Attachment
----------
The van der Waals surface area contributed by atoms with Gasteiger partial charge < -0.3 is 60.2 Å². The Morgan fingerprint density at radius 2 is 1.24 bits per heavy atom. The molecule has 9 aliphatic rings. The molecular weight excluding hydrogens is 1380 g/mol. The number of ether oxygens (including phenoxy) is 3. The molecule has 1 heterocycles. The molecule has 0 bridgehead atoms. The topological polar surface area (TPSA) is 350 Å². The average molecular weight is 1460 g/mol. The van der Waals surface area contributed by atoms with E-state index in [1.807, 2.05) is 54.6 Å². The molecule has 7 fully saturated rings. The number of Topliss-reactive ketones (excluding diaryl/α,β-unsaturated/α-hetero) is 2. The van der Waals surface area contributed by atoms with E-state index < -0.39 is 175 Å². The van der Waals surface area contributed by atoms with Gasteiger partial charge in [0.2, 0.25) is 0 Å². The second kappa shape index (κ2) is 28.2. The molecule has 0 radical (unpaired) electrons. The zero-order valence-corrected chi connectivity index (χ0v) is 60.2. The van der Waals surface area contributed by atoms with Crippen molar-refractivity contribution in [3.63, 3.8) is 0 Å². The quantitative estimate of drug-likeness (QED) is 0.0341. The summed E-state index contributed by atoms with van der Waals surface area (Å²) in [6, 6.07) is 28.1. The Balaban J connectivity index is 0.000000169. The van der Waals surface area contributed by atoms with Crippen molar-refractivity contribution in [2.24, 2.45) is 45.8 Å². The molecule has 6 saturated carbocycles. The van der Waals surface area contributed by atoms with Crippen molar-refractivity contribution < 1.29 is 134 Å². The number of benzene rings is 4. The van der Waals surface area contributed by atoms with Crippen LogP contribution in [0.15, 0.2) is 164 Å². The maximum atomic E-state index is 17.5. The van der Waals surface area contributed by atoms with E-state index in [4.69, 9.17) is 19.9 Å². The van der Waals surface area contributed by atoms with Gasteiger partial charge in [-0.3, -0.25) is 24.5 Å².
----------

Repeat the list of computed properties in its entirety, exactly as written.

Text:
The van der Waals surface area contributed by atoms with Gasteiger partial charge < -0.3 is 60.2 Å². The Morgan fingerprint density at radius 2 is 1.24 bits per heavy atom. The molecule has 9 aliphatic rings. The molecular weight excluding hydrogens is 1380 g/mol. The number of ether oxygens (including phenoxy) is 3. The molecule has 1 heterocycles. The molecule has 0 bridgehead atoms. The topological polar surface area (TPSA) is 350 Å². The average molecular weight is 1460 g/mol. The van der Waals surface area contributed by atoms with E-state index in [1.807, 2.05) is 54.6 Å². The molecule has 7 fully saturated rings. The number of Topliss-reactive ketones (excluding diaryl/α,β-unsaturated/α-hetero) is 2. The van der Waals surface area contributed by atoms with E-state index < -0.39 is 175 Å². The van der Waals surface area contributed by atoms with Gasteiger partial charge in [0.2, 0.25) is 0 Å². The second kappa shape index (κ2) is 28.2. The molecule has 0 radical (unpaired) electrons. The zero-order valence-corrected chi connectivity index (χ0v) is 60.2. The van der Waals surface area contributed by atoms with Crippen molar-refractivity contribution in [3.63, 3.8) is 0 Å². The quantitative estimate of drug-likeness (QED) is 0.0341. The summed E-state index contributed by atoms with van der Waals surface area (Å²) in [6, 6.07) is 28.1. The Balaban J connectivity index is 0.000000169. The van der Waals surface area contributed by atoms with Crippen molar-refractivity contribution in [2.24, 2.45) is 45.8 Å². The molecule has 6 saturated carbocycles. The van der Waals surface area contributed by atoms with Crippen molar-refractivity contribution < 1.29 is 134 Å². The number of benzene rings is 4. The van der Waals surface area contributed by atoms with Crippen LogP contribution in [0.15, 0.2) is 164 Å². The maximum atomic E-state index is 17.5. The van der Waals surface area contributed by atoms with E-state index in [4.69, 9.17) is 19.9 Å². The van der Waals surface area contributed by atoms with Gasteiger partial charge in [-0.3, -0.25) is 24.5 Å².